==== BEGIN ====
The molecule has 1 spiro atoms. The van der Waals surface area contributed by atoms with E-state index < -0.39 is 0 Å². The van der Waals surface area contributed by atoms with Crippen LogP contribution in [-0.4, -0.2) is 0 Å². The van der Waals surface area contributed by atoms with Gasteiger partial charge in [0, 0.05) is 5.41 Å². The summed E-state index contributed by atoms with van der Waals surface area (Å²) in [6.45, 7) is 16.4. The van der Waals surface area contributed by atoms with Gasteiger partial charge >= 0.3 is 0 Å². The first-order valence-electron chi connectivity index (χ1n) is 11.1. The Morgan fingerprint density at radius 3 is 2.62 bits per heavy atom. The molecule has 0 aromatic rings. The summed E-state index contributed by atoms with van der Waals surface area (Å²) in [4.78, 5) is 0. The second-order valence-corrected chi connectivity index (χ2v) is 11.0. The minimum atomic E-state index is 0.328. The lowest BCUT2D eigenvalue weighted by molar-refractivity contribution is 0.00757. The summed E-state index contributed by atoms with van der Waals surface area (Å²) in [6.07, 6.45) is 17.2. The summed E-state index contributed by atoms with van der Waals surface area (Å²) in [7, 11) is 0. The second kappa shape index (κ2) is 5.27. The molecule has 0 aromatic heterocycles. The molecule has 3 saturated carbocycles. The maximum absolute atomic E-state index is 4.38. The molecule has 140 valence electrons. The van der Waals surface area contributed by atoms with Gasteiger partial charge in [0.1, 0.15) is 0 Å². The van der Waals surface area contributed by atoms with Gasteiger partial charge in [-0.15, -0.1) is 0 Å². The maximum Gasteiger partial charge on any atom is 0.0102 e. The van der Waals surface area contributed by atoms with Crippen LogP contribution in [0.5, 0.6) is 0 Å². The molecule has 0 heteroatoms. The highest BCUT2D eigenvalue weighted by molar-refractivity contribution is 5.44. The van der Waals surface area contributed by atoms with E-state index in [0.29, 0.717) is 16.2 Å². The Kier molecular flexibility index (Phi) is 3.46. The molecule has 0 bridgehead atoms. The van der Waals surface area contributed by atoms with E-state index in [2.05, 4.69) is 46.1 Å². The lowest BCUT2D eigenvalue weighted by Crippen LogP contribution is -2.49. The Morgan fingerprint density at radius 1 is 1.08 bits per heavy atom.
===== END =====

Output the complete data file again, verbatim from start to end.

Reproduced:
The molecule has 1 spiro atoms. The van der Waals surface area contributed by atoms with E-state index < -0.39 is 0 Å². The van der Waals surface area contributed by atoms with Crippen LogP contribution in [-0.4, -0.2) is 0 Å². The van der Waals surface area contributed by atoms with Gasteiger partial charge in [0, 0.05) is 5.41 Å². The summed E-state index contributed by atoms with van der Waals surface area (Å²) in [6.45, 7) is 16.4. The van der Waals surface area contributed by atoms with Gasteiger partial charge >= 0.3 is 0 Å². The first-order valence-electron chi connectivity index (χ1n) is 11.1. The Morgan fingerprint density at radius 3 is 2.62 bits per heavy atom. The molecule has 0 aromatic rings. The summed E-state index contributed by atoms with van der Waals surface area (Å²) in [4.78, 5) is 0. The second-order valence-corrected chi connectivity index (χ2v) is 11.0. The minimum atomic E-state index is 0.328. The lowest BCUT2D eigenvalue weighted by molar-refractivity contribution is 0.00757. The summed E-state index contributed by atoms with van der Waals surface area (Å²) in [6.07, 6.45) is 17.2. The summed E-state index contributed by atoms with van der Waals surface area (Å²) in [7, 11) is 0. The second kappa shape index (κ2) is 5.27. The molecule has 0 aromatic heterocycles. The molecule has 3 saturated carbocycles. The maximum absolute atomic E-state index is 4.38. The molecule has 140 valence electrons. The van der Waals surface area contributed by atoms with Gasteiger partial charge in [0.1, 0.15) is 0 Å². The van der Waals surface area contributed by atoms with Gasteiger partial charge in [-0.15, -0.1) is 0 Å². The maximum Gasteiger partial charge on any atom is 0.0102 e. The van der Waals surface area contributed by atoms with Crippen LogP contribution in [0.5, 0.6) is 0 Å². The molecule has 0 heteroatoms. The highest BCUT2D eigenvalue weighted by molar-refractivity contribution is 5.44. The van der Waals surface area contributed by atoms with E-state index in [0.29, 0.717) is 16.2 Å². The Kier molecular flexibility index (Phi) is 3.46. The molecule has 0 bridgehead atoms. The van der Waals surface area contributed by atoms with E-state index in [2.05, 4.69) is 46.1 Å². The lowest BCUT2D eigenvalue weighted by Crippen LogP contribution is -2.49. The Morgan fingerprint density at radius 1 is 1.08 bits per heavy atom.